At 4, 12 and 24 months after treatment allocation, the depression of patients and their health-related quality of life were assessed.

Compared with the standard primary care group, the team found patients in the cCBT groups experienced no significant improvement in depression.

Around 44% of patients in the standard care group, 50% of patients in the Beating the Blues group and 49% in the MoodGYM group remained depressed at 4 months.

What is more, the team found that the commercial Beating the Blues program was no more effective than the free-to-use MoodGYM program. “This is an important finding for those who commission services and purchase commercial products on behalf of publicly funded health services,” they note.

The researchers say that rather than lack of efficacy, the poor outcomes of cCBT were primarily down to low adherence to the treatment and low engagement.

They note that only 18% of patients completed all eight Beating the Blues sessions, while only 16% completed all six MoodGYM sessions; by 4 months, 24% of patients had dropped out of the study.

Patients reported that they did not want to engage with computer programs, according to the researchers, and that they found it difficult to repeatedly log on to computer systems when feeling depressed.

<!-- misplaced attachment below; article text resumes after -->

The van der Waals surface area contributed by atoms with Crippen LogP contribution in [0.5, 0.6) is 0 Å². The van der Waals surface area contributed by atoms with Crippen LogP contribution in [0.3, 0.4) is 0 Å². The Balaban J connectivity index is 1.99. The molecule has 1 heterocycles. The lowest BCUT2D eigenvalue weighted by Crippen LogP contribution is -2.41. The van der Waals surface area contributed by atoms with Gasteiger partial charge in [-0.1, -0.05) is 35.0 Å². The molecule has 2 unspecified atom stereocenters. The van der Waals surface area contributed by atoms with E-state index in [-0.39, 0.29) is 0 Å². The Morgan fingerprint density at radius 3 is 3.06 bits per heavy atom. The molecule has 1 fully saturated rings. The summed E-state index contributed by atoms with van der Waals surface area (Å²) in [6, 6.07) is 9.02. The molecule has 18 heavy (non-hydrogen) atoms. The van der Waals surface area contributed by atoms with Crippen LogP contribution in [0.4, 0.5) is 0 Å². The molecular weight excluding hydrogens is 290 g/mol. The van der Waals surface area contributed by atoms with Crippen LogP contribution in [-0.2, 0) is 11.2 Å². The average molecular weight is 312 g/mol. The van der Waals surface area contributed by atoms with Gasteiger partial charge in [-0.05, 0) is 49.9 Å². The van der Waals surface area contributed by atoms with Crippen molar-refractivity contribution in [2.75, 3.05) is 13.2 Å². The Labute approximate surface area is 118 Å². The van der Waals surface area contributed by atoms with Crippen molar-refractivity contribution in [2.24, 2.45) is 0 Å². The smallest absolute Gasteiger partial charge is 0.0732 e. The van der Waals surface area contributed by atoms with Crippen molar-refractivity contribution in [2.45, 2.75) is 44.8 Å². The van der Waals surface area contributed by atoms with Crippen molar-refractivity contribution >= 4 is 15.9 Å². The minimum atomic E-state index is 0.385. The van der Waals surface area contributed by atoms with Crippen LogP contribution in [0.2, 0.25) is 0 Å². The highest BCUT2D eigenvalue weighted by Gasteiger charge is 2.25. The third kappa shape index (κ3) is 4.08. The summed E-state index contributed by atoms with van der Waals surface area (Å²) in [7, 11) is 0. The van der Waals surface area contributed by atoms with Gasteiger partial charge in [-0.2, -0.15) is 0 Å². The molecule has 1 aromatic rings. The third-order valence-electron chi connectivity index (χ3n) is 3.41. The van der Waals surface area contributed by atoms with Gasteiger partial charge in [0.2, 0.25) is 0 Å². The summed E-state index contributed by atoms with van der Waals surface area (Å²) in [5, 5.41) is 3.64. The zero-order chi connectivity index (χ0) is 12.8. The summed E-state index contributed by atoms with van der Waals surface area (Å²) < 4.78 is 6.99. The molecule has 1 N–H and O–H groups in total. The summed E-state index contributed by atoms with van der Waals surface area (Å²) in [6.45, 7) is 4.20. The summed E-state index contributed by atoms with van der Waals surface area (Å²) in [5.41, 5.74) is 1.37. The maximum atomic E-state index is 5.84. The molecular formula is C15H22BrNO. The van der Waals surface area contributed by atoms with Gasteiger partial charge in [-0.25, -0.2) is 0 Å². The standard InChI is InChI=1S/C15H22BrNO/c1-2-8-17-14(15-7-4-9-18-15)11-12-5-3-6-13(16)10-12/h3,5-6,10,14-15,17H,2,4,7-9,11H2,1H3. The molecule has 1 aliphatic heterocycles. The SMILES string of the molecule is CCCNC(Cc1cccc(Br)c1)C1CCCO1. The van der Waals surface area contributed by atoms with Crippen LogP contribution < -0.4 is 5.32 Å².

“Participants said they wanted a greater level of clinical support as an adjunct to therapy, and, in the absence of this support, they commonly disengaged with the computer programs,” add the authors.

Based on their findings, the researchers believe current guidelines recommending the use of cCBT for depression should be reviewed:

The overall conclusion is that supported computerized cognitive behavior therapy confers modest or no benefit over usual GP care and suggests that the routine promotion and commissioning of cCBT be reconsidered in light of our findings.

There is a range of treatments for depression that might be considered instead of cCBT. These include telephone-guided self-help, bibliotherapy, low-intensity psychological workers supporting self-help technologies, and therapist-delivered cognitive behavior therapy.”

In an editorial linked to the study, however, Prof. Christopher Dowrick, of the University of Liverpool in the UK, says the evidence from this study alone is insufficient to overturn the current guidelines, though he admits they “do have important implications.”

“Many depressed patients do not want to engage with computers, they prefer to interact with human beings,” he notes, “partly because the technological complexities associated with Internet use can become daunting.”

“Even if patients are willing to interact with machines and master the technology,” he continues, “they might find themselves at odds with intrinsic assumptions of CBT, preferring to persist with behavior patterns that offer them a sense of control and safety.”

However, a recent study reported by Medical News Today suggested that even the benefits of conventional CBT for depression may be overstated. Published in PLOS ONE, the study found that psychotherapy – involving CBT and interpersonal therapy (IPT) – was 25% less effective than stated by previous research.